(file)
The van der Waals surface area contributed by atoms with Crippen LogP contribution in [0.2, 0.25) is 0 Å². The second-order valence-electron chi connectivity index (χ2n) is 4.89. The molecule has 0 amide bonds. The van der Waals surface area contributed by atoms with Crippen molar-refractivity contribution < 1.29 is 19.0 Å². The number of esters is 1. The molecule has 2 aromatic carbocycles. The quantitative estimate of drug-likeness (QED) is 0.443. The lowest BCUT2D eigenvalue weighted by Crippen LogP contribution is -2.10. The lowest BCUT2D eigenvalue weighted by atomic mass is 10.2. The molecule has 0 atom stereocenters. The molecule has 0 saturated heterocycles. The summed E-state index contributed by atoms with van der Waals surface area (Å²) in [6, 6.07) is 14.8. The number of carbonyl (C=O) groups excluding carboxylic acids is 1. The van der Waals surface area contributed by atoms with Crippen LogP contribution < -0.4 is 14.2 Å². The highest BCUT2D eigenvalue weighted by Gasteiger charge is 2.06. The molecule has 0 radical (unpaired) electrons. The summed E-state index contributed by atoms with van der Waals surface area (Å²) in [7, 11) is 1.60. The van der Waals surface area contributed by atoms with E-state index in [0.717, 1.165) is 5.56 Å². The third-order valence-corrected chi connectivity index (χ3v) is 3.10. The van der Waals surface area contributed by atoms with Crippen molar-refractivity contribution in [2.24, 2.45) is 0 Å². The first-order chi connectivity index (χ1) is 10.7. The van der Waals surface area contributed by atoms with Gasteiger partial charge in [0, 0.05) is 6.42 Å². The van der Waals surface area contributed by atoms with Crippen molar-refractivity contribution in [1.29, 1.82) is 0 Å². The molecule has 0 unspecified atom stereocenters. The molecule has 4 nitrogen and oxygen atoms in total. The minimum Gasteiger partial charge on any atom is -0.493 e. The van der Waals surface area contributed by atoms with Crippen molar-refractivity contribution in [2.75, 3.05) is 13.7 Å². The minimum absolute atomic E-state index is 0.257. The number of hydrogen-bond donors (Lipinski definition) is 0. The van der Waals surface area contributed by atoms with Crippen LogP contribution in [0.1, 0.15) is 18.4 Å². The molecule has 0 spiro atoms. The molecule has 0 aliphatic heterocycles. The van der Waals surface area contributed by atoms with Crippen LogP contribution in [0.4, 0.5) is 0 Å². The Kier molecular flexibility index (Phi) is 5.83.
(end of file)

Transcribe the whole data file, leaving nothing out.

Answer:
The van der Waals surface area contributed by atoms with Crippen LogP contribution in [0.2, 0.25) is 0 Å². The second-order valence-electron chi connectivity index (χ2n) is 4.89. The molecule has 0 amide bonds. The van der Waals surface area contributed by atoms with Crippen molar-refractivity contribution < 1.29 is 19.0 Å². The number of esters is 1. The molecule has 2 aromatic carbocycles. The quantitative estimate of drug-likeness (QED) is 0.443. The lowest BCUT2D eigenvalue weighted by Crippen LogP contribution is -2.10. The lowest BCUT2D eigenvalue weighted by atomic mass is 10.2. The molecule has 0 atom stereocenters. The molecule has 0 saturated heterocycles. The summed E-state index contributed by atoms with van der Waals surface area (Å²) in [6, 6.07) is 14.8. The number of carbonyl (C=O) groups excluding carboxylic acids is 1. The van der Waals surface area contributed by atoms with Crippen LogP contribution < -0.4 is 14.2 Å². The highest BCUT2D eigenvalue weighted by Gasteiger charge is 2.06. The molecule has 0 radical (unpaired) electrons. The summed E-state index contributed by atoms with van der Waals surface area (Å²) in [7, 11) is 1.60. The van der Waals surface area contributed by atoms with E-state index in [0.717, 1.165) is 5.56 Å². The third-order valence-corrected chi connectivity index (χ3v) is 3.10. The van der Waals surface area contributed by atoms with Crippen molar-refractivity contribution in [2.24, 2.45) is 0 Å². The first-order chi connectivity index (χ1) is 10.7. The van der Waals surface area contributed by atoms with Gasteiger partial charge in [0, 0.05) is 6.42 Å². The van der Waals surface area contributed by atoms with Crippen molar-refractivity contribution in [1.29, 1.82) is 0 Å². The molecule has 0 unspecified atom stereocenters. The molecule has 4 nitrogen and oxygen atoms in total. The minimum Gasteiger partial charge on any atom is -0.493 e. The van der Waals surface area contributed by atoms with Crippen molar-refractivity contribution in [2.75, 3.05) is 13.7 Å². The minimum absolute atomic E-state index is 0.257. The number of hydrogen-bond donors (Lipinski definition) is 0. The van der Waals surface area contributed by atoms with Crippen LogP contribution in [0.1, 0.15) is 18.4 Å². The molecule has 0 spiro atoms. The molecule has 0 aliphatic heterocycles. The van der Waals surface area contributed by atoms with Crippen LogP contribution in [0.4, 0.5) is 0 Å². The Kier molecular flexibility index (Phi) is 5.83.